I’ve been teaching Year 3 about the family recently. They’re pretty good with the mother and father; these activities are designed to take them beyond that into the exciting realm of aunts and uncles, cousins, brothers and sisters, and the grandparents.
- Ask learners to bring in a photograph of their families. Learners work in pairs to describe their families and draw a picture. For example, Learner A says, “I have three sisters.” Learner B draws three girls. The pair continues until each learner has a picture of their partner’s family. They can then compare their pictures with the photographs to see if they listened well.
- Information gaps, such as crosswords: Each learner has half a crossword (or text) and must ask their partner questions to find out the missing words. Good for practising wh- questions.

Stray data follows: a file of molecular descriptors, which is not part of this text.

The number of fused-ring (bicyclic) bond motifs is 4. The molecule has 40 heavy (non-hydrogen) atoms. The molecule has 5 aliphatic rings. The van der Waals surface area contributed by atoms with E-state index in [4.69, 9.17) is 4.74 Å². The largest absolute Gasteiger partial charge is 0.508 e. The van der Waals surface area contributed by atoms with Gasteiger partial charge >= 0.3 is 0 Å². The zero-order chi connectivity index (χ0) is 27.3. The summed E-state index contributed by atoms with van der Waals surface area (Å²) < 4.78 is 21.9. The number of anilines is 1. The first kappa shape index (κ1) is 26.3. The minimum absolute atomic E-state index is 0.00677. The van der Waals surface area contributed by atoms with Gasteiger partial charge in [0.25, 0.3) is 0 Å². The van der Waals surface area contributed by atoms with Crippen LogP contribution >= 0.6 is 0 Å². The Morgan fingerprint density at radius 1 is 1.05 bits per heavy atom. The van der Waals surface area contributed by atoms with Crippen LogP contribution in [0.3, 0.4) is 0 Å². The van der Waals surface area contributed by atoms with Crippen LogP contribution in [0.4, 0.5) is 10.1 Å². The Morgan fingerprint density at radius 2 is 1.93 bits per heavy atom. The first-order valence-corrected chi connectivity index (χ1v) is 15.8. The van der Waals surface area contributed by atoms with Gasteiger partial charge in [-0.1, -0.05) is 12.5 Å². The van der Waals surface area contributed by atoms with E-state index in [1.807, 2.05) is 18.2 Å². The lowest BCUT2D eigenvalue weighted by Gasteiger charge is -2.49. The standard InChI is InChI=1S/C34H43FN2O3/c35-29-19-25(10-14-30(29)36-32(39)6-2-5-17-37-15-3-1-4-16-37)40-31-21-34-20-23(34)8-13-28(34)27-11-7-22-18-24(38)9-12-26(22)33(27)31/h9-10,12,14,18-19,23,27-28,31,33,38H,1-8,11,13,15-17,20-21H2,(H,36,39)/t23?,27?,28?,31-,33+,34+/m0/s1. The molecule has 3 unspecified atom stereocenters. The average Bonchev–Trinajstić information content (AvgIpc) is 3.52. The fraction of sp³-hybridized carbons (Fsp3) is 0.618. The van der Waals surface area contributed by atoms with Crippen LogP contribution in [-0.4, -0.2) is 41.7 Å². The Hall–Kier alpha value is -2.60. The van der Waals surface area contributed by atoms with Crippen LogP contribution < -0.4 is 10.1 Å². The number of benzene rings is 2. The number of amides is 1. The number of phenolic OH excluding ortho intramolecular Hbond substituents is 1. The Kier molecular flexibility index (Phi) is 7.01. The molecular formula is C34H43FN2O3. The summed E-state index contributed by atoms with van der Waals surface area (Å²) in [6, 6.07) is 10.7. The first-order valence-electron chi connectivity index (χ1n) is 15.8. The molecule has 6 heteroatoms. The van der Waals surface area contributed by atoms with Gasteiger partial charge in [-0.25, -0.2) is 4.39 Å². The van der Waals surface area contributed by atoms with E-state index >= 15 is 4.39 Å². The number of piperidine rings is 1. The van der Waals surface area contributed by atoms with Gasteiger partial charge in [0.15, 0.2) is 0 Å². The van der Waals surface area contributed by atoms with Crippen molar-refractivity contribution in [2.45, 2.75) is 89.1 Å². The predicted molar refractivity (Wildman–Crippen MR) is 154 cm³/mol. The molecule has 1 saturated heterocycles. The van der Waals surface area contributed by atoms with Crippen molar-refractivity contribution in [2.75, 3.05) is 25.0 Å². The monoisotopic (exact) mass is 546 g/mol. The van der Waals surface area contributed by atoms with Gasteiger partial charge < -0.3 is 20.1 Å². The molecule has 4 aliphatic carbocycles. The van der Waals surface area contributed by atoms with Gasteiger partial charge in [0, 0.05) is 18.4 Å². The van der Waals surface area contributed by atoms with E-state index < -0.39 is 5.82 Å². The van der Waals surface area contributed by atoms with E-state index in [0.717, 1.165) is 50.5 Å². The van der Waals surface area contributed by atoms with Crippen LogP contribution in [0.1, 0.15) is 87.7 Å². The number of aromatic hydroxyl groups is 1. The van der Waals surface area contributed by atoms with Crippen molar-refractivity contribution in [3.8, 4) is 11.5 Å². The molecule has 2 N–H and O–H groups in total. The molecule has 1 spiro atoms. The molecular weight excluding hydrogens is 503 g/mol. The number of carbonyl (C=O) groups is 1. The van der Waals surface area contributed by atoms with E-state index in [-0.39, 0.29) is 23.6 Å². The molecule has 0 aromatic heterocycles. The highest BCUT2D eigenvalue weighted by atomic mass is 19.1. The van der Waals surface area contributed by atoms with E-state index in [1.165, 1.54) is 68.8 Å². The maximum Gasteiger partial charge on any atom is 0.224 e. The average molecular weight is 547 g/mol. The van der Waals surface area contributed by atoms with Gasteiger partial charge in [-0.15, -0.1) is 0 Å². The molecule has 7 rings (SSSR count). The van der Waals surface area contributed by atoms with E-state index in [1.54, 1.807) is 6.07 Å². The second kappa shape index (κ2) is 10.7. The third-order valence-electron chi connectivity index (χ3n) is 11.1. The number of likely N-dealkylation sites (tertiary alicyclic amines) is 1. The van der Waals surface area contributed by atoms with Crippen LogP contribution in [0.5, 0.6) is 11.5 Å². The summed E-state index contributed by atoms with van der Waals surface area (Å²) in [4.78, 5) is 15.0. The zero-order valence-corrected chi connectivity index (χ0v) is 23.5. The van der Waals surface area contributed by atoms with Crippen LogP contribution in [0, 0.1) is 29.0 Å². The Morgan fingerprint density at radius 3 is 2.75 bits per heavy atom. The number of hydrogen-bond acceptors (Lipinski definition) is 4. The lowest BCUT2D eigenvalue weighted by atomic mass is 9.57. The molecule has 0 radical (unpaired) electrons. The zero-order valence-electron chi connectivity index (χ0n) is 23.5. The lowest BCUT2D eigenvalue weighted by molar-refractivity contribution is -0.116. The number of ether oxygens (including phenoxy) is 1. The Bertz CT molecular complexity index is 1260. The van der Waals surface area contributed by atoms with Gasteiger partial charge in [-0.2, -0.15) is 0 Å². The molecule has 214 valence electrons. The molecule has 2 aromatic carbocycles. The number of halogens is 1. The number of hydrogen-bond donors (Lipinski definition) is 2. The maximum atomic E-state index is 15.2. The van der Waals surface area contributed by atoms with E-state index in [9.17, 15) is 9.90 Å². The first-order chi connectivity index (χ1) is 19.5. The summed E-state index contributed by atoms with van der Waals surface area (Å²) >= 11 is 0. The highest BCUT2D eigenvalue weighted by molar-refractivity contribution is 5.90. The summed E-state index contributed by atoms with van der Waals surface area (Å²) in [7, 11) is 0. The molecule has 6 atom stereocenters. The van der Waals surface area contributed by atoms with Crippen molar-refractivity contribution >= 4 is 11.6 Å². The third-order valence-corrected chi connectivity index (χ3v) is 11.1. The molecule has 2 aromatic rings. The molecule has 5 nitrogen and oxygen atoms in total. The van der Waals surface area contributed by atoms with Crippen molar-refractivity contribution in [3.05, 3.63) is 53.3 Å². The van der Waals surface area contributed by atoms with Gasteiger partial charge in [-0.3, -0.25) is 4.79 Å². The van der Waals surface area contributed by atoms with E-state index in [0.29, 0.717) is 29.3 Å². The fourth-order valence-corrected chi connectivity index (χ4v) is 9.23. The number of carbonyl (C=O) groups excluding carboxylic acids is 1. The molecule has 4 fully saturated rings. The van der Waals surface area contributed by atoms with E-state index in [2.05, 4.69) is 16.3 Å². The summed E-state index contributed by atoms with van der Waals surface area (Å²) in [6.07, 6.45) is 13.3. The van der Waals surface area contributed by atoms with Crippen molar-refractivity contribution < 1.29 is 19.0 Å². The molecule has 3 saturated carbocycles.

- Interviews: learners interview each other about their families and then present to the rest of the class. Practises questions and answers, as well as third person -s (“My friend has two sisters.”)
- Mini book: learners either complete it about themselves, or about a friend (after an interview, for instance.)
- Poster Q&A: Draw a family on the board (or use a poster or a blown-up photograph) and practise the vocabulary (“Who is this?” “It is the mother.”) Number each member of the family. Learners sit in pairs, with one learner facing the board, the other with her back to the board. Learner A looks at the poster and says, “Who is number 4?” Learner B tries to recall the family member: “It is the mother,” or just plain “Mother.” When all the numbers have been practised, the learners switch places.
- Happy Families: card game in which learners have to ask each other for cards, in order to collect a full set (e.g. mother, father, brother, sister.)
Some printouts for you: Family activities